Ancient Remedies for Modern Ailments

Looking After Ourselves

Modern medicine has made huge changes to the way we view and manage our day to day upsets and illnesses. Recently however, many people have realised that we may be paying a high price in terms of side-effects, after-effects and related stress effects with our widespread use of new, technologically enhanced chemical drugs. Many people have decided that it is time to regain control of our own lives, our health and our future.

Taking control of our health requires a fair bit of effort, at least to begin with. Most of us have become so busy in our lives that we seldom take the time to look after ourselves properly. It is quicker, easier, more convenient and sometimes even cheaper to pop into the local doctor or pharmacist for a ''quick-cure'' prescription. But at what cost? Really?

Perhaps it is time for us to join the worldwide trend of people embracing both the best of the old tried and true Herbal traditions and the expertise of modern medicine in order to live happier, healthier and more productive lives.

The Many Properties Of Herbs

Increasingly we are turning back to Ancient ways and making use of nature’s natural pharmacy with its huge, potent, unpretentious and widely proven medicine-chest filled with herbs.

The word 'Herb' comes from the Sanskrit word ''to eat'', which later became the Latin word ‘herba’, which means 'grass or fodder'. An Herb has properties that enable us to use it as food or medicine, for its scent or flavour. Many of the Herbs we use today as seasonings were originally used as medicines. Tumeric is a good example. Most people treat it merely as 'a poor-man's Saffron' and use it to colour their rice. Yet in India Tumeric is used as widely as a medicinal home remedy to treat bruising, inflammation and infections, as aspirin is used in the West.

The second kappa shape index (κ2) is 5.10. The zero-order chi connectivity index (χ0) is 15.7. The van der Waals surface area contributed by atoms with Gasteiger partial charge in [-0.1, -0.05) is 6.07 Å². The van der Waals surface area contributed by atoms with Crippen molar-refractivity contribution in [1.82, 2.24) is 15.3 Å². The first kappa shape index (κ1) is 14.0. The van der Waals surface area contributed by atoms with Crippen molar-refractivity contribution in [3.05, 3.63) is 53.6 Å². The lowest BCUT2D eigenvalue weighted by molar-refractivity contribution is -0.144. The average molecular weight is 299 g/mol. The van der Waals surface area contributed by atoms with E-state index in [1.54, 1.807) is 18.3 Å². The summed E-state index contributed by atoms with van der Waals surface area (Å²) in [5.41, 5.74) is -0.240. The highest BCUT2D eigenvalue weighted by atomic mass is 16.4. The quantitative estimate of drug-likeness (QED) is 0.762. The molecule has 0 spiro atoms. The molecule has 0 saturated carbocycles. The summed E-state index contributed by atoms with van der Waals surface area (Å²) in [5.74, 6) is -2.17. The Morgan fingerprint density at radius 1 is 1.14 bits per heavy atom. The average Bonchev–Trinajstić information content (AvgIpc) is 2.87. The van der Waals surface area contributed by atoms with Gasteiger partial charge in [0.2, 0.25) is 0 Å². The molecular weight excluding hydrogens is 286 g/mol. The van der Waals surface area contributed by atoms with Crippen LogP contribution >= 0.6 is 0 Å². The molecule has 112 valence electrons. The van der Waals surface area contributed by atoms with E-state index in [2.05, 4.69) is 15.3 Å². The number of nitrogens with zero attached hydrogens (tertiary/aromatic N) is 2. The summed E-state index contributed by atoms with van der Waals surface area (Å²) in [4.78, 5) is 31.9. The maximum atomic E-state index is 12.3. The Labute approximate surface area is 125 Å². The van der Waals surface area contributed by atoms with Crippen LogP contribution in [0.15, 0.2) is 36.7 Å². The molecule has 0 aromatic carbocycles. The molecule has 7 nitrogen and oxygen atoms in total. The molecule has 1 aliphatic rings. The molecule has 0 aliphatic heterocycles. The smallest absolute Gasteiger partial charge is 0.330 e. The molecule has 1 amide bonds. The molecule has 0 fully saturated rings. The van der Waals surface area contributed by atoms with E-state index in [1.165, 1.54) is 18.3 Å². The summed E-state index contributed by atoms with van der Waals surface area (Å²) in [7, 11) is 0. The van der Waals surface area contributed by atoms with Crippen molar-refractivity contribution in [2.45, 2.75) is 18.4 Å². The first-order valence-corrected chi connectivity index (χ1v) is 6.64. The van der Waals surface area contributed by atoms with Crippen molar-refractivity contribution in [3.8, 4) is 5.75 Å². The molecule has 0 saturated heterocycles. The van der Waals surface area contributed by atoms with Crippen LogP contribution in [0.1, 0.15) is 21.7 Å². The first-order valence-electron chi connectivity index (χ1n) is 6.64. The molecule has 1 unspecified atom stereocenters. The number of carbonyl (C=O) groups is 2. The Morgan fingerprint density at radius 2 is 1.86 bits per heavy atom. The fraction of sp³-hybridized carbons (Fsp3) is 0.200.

Throughout the world from earliest times Herbs have been used for a multitude of purposes. They have been used in foods, drinks, medicines, poisons, cosmetics, incenses, paper and even clothing. Our distant ancestors were hunter-gatherers who used all sorts of plants in their daily lives. Over time and through trial and error they determined which ones were bitter or poisonous ; which ones were nourishing or soothing; which ones could be used for foods or medicines; and which ones provided mind-altering effects when brewed, inhaled or ingested. They gained their knowledge through a process of 'live and learn', which is what we are still doing today.